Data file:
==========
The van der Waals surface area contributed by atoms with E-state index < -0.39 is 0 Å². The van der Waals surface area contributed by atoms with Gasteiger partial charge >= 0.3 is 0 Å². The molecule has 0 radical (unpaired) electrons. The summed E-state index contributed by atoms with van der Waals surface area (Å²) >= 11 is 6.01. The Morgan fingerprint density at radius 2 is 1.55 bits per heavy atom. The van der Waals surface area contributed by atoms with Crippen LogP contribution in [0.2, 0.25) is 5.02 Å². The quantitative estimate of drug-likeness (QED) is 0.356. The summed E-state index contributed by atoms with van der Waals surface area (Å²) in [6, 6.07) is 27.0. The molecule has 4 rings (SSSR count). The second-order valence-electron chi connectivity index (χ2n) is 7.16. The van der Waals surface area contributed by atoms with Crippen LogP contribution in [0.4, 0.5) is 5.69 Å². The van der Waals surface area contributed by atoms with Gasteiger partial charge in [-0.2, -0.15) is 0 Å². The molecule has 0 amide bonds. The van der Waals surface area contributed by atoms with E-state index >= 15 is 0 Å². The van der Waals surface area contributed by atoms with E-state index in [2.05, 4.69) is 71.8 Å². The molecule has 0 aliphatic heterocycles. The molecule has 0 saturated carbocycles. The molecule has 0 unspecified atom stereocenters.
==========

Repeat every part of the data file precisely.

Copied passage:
The van der Waals surface area contributed by atoms with E-state index < -0.39 is 0 Å². The van der Waals surface area contributed by atoms with Gasteiger partial charge >= 0.3 is 0 Å². The molecule has 0 radical (unpaired) electrons. The summed E-state index contributed by atoms with van der Waals surface area (Å²) >= 11 is 6.01. The Morgan fingerprint density at radius 2 is 1.55 bits per heavy atom. The van der Waals surface area contributed by atoms with Crippen LogP contribution in [0.2, 0.25) is 5.02 Å². The quantitative estimate of drug-likeness (QED) is 0.356. The summed E-state index contributed by atoms with van der Waals surface area (Å²) in [6, 6.07) is 27.0. The molecule has 4 rings (SSSR count). The second-order valence-electron chi connectivity index (χ2n) is 7.16. The van der Waals surface area contributed by atoms with Crippen LogP contribution in [0.4, 0.5) is 5.69 Å². The van der Waals surface area contributed by atoms with Gasteiger partial charge in [-0.2, -0.15) is 0 Å². The molecule has 0 amide bonds. The van der Waals surface area contributed by atoms with E-state index >= 15 is 0 Å². The van der Waals surface area contributed by atoms with E-state index in [2.05, 4.69) is 71.8 Å². The molecule has 0 aliphatic heterocycles. The molecule has 0 saturated carbocycles. The molecule has 0 unspecified atom stereocenters.